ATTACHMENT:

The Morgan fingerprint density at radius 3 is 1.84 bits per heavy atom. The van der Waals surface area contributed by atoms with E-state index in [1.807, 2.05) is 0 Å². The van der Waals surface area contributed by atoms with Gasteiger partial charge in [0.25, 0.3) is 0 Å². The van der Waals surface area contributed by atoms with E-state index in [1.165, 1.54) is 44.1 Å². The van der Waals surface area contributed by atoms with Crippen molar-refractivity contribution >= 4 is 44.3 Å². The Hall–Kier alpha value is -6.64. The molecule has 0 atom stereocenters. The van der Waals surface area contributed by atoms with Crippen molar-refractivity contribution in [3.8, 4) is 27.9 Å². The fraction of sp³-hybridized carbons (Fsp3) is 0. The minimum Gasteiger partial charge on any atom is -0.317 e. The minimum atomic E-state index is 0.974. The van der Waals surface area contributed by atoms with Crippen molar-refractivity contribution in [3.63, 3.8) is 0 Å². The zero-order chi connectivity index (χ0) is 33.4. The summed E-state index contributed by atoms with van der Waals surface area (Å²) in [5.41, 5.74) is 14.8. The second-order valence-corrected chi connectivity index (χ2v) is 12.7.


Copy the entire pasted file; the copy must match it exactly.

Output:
The Morgan fingerprint density at radius 3 is 1.84 bits per heavy atom. The van der Waals surface area contributed by atoms with E-state index in [1.807, 2.05) is 0 Å². The van der Waals surface area contributed by atoms with Gasteiger partial charge in [0.25, 0.3) is 0 Å². The van der Waals surface area contributed by atoms with E-state index in [1.165, 1.54) is 44.1 Å². The van der Waals surface area contributed by atoms with Crippen molar-refractivity contribution >= 4 is 44.3 Å². The Hall–Kier alpha value is -6.64. The molecule has 0 atom stereocenters. The van der Waals surface area contributed by atoms with Crippen molar-refractivity contribution in [3.8, 4) is 27.9 Å². The fraction of sp³-hybridized carbons (Fsp3) is 0. The minimum Gasteiger partial charge on any atom is -0.317 e. The minimum atomic E-state index is 0.974. The van der Waals surface area contributed by atoms with Crippen molar-refractivity contribution in [3.63, 3.8) is 0 Å². The zero-order chi connectivity index (χ0) is 33.4. The summed E-state index contributed by atoms with van der Waals surface area (Å²) in [5.41, 5.74) is 14.8. The second-order valence-corrected chi connectivity index (χ2v) is 12.7.